Back to the compositions again, and the undeniable flagship of ‘Genesis’, has to be the epic four-part title track that clocks in at over 30 minutes. Although divided, it is clearly intended to be a single piece, as each part seamlessly segues into the next. As technical and intelligent as the previous tracks undoubtedly are, it is here that Simulacrum indulge in their theatrical, dramatic and full-on progressive side. Interesting time signatures, instrumental passages, and experimentation with other styles of music all plat their part. Take Part 1, ‘The Celestial Architect’ as an example. It offers a delicious guitar solo atop more whimsical percussion and synths, but in the lead-up, I hear death/black metal aggression, particularly in the drumming, albeit short-lived.
There’s a playfulness that’s hard to ignore and even more difficult to not fall for throughout this ambitious body of work. In many ways, the sense of exploration and quirkiness in places calls to mind early Dream Theater and more latterly, early Haken, circa ‘Aquarius’. ‘Evolution of Man’, the second part, is all-out instrumental dexterity that is handled nicely to largely avoid the ‘self-indulgent’ tag, principally because the music remains interesting and engaging, especially towards the end thanks to the more relaxed piano and bass-led section which continues into ‘The Human Equation’ to be replaced by a solo, dramatic piano throughout, as well as theatrical-sounding layered vocals. ‘End Of Entropy’ is the title of the final part, and as a composition, it feels like it’s a culmination of everything that’s gone before. Progressive, powerful, technical, interesting; it has it all including brief acoustic moments and occasional spoken-words. I would have loved another killer, final melody, or a reprise of an earlier chorus, but this is a minor comment that doesn’t ultimately detract from the strength of the overall composition.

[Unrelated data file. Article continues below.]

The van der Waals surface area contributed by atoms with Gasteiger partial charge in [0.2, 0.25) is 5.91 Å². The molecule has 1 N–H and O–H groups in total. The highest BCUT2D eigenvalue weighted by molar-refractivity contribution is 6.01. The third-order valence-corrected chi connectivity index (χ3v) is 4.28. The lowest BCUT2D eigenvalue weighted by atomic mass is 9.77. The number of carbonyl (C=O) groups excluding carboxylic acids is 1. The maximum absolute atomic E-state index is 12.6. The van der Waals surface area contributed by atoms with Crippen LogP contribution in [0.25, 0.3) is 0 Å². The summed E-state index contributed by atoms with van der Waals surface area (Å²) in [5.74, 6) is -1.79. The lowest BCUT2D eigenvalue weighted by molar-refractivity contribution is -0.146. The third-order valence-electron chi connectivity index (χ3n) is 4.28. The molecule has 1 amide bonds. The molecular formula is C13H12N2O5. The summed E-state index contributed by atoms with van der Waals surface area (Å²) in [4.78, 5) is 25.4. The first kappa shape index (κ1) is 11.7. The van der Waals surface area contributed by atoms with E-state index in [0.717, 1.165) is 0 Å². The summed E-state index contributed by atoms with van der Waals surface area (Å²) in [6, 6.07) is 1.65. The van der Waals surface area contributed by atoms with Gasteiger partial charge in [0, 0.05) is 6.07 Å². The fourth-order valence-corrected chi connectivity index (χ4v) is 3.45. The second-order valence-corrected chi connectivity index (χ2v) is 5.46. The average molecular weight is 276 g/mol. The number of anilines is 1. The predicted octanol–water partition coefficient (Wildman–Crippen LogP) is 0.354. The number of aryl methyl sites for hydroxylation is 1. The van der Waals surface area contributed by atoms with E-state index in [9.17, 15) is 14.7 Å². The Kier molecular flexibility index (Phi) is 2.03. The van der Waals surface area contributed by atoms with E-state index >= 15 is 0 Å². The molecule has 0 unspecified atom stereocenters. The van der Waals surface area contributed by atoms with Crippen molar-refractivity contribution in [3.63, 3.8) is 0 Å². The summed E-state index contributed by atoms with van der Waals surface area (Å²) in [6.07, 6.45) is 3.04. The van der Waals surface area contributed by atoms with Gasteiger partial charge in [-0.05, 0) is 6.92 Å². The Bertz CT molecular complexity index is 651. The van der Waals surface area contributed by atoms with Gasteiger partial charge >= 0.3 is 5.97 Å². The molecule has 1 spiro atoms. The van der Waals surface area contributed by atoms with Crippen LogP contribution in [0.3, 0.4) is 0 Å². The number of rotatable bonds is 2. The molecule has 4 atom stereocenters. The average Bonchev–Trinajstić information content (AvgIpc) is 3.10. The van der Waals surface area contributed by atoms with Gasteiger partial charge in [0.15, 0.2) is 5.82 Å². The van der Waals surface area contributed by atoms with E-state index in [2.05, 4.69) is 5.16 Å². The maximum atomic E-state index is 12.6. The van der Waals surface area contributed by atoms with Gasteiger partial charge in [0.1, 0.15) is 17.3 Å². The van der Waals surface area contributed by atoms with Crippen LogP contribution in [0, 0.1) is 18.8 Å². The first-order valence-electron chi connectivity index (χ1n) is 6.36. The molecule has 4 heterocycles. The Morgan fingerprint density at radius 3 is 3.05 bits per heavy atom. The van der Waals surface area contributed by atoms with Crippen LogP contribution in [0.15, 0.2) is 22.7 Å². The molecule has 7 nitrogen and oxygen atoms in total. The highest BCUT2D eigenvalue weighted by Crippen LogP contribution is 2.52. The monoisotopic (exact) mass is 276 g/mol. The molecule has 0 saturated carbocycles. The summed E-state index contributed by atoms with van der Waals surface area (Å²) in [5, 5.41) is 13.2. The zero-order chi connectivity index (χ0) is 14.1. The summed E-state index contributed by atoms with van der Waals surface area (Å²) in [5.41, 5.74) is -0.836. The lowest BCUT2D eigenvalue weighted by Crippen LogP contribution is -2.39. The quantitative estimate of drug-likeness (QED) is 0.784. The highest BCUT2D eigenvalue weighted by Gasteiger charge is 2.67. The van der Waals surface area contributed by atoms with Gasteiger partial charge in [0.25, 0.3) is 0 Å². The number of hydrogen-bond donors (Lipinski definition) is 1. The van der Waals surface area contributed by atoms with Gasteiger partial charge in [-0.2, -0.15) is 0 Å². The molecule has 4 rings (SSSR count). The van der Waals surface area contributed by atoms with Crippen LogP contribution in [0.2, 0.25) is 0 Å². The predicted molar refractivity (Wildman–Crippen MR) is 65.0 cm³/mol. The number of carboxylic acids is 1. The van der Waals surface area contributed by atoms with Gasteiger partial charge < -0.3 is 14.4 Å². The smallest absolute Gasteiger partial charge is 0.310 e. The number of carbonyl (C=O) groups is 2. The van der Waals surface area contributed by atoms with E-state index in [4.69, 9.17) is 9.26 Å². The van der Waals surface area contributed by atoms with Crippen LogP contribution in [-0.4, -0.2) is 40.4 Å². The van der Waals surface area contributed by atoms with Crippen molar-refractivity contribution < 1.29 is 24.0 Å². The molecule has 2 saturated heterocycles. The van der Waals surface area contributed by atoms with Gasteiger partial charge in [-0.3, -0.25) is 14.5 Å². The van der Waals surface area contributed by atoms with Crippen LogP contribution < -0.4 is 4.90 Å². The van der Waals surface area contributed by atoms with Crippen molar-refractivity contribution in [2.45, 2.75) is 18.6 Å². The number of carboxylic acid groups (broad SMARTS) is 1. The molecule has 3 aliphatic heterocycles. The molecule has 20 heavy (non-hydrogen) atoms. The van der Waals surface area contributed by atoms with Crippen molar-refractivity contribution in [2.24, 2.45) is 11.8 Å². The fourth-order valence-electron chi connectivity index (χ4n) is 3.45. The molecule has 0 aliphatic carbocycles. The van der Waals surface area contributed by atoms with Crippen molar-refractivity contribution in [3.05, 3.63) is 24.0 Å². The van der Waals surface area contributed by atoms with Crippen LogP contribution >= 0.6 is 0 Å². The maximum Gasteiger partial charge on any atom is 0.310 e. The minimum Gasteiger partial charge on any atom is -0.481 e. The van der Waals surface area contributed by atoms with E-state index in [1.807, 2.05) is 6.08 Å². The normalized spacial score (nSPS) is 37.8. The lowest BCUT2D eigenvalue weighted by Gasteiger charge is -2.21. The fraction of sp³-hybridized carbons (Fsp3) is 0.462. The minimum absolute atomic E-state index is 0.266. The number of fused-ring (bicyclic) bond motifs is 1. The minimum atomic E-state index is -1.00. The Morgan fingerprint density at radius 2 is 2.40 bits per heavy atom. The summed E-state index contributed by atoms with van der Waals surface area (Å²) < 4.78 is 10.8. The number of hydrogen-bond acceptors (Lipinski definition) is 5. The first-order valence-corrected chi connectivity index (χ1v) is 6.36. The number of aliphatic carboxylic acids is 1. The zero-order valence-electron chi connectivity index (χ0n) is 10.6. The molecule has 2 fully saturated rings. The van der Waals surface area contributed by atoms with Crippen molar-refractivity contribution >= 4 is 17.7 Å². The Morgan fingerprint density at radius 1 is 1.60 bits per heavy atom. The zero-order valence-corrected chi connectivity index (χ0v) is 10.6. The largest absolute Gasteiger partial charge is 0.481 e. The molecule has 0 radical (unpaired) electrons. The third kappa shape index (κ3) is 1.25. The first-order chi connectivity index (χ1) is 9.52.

All things being equal, I have nothing but respect for what Simulacrum have created here with ‘Genesis’. I may have a couple of minor criticisms, but that’s all they are and in spite of them, I return to listen to ‘Genesis’ frequently and gladly. When I am faced with progressive metal of this calibre, it reminds me just why I love the genre, and why I’d consider it my favourite form of metal music. Nicely done, chaps.
The Score of Much Metal: 89%
Further reviews from 2021:
You can also check out my other reviews from previous years right here: